The image of the lone artist, toiling away in isolation in a solitary studio may be more of a romantic idea than actuality. Other than painters, sculptors and poets or novelists, all various kinds of art-makers need others to make their art—musicians to play, actors to act, dancers to dance, craftsmen to build, etc.
Last night I sat in a local theater and watched a film of a play (film of a play, I know, weird) being performed at the newly renovated Garrick Theater in London. The visually sumptuous details of the lovingly restored 100+ year-old theater were on screen prior to the start of The Winter’s Tale. During those ten minutes or so of Kenneth Branagh’s silky-voiced descriptions my imagination led to Shakespeare, the artist and his art. I was struck by how many people have been involved in bringing Shakespeare to life for over 400 years.
My image of him is from the movie Shakespeare in Love—a fly-by-the-seat-of-his-pants, passionate, emotional man, sometimes inspired, sometimes not, always behind and often writing onstage with the help of his acting company. Yes, genius came from his pen, but various words, phrases and ideas were often supplied by others. And the publication of the folios were the efforts of his colleagues who also did some editing. So what we see and hear now is not only interpreted, but was not 100% his to begin with. Does that diminish him as an artist?
Realizing that this greatest of all wordsmiths had the aid of colleagues and supporters during his lifetime, after his lifetime and all the way to the present, I started thinking about the painters who, despite the romantic ideal, were definitely not always working alone in isolation: Braque and Picasso developed Cubism together; Vlaminck, Derain and Matisse painted side by side in their fishing boats, their work echoing each other’s; Cassatt and Degas painted in the studio and worked on the same plates for the printing presses; Warhol and Basquiat; etc., etc. These were brilliant creators who, despite their ego requirements, cared more about the pursuit of discovery than an overblown sense of their own originality. Matisse and Picasso, almost in dialogue, interpreted each other for years, respectively in their own language.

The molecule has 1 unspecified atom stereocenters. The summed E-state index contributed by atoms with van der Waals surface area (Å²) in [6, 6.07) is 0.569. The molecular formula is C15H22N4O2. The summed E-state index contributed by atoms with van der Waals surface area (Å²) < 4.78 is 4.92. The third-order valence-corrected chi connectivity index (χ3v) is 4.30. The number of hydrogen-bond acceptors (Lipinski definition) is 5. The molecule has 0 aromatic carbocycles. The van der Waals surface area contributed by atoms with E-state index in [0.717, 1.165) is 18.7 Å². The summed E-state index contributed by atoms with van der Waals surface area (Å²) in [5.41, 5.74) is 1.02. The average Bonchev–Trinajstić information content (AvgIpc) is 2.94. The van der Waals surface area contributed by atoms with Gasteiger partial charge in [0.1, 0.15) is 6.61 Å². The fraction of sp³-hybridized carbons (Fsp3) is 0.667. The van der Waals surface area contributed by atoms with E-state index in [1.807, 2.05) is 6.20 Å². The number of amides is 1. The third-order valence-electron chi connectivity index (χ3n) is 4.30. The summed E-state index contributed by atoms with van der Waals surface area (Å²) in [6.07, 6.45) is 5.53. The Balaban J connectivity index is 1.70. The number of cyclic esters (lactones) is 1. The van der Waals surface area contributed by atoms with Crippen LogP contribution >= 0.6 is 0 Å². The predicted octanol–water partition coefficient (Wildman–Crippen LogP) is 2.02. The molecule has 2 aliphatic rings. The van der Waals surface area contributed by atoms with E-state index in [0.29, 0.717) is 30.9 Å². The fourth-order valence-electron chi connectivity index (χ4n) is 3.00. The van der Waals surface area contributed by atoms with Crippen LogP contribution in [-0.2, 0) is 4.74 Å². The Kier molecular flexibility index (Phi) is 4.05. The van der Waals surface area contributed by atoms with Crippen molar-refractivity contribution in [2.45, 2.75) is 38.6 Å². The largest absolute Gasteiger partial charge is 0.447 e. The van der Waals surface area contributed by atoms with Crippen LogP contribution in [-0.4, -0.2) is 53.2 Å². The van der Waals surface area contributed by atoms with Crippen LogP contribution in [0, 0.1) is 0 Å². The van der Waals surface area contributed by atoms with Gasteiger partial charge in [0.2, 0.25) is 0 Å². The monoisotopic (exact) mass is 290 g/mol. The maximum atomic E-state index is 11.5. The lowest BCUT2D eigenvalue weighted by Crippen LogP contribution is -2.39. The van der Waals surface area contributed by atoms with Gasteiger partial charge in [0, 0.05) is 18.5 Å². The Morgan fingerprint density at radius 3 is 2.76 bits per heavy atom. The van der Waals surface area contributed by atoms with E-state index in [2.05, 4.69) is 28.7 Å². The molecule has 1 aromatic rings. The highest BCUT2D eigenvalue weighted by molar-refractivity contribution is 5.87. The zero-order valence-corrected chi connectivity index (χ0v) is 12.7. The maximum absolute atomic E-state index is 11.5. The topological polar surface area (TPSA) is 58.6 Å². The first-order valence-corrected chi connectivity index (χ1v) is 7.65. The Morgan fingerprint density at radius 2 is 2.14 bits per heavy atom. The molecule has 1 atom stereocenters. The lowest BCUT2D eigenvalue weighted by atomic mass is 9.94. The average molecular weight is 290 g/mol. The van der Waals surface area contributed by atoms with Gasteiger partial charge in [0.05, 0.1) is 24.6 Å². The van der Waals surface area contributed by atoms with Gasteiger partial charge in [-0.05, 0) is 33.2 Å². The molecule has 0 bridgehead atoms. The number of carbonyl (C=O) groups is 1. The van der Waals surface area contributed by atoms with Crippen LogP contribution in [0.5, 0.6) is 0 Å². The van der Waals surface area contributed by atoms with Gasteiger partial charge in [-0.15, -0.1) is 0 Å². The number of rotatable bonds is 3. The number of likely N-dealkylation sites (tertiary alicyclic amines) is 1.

Before the modern era, every prominent painter had assistants who did more than just mix paints. Many, many painters throughout history employed apprentices to do much of the brushwork and who knows exactly where their work starts and stops.
So how do we think about this idea of creativity and originality in art-making?
The pursuit of art is the pursuit of truth—one’s own truth, that is not wholly known. But we seek the glittering shards of it and piece them together. Contributions by others sifted through our own, one-of-a-kind filters can underwrite originality. The endeavor is about discovery and understanding, leading to more discovery. It’s not about some idea of originality born divinely out of the ether. Information is not originality, information is not wisdom, information is not knowledge. Information in the form of advice or opinion, or a touch, or an idea is simply a tip for formulating the questions.
Art isn’t a destination it’s a progression. And a remnant of a map left on the road with a few clues doesn’t make the journey invalid. Tell either Picasso or Matisse that their plate of lemons is other than art. Or tell Rembrandt that The Night Watch isn’t great because of his apprentice’s hand.
Whatever your personal philosophy is, or however your work takes shape, It’s the authentic pursuit that will speak to the viewer. If you believe in that and trust that your voice will emerge regardless of any helping hand used to get through the wobbly parts, your work will ultimately be original.
Borrow and, as Picasso, one of the most original of creators, says, steal. It’s all fair in service of discovering your own voice.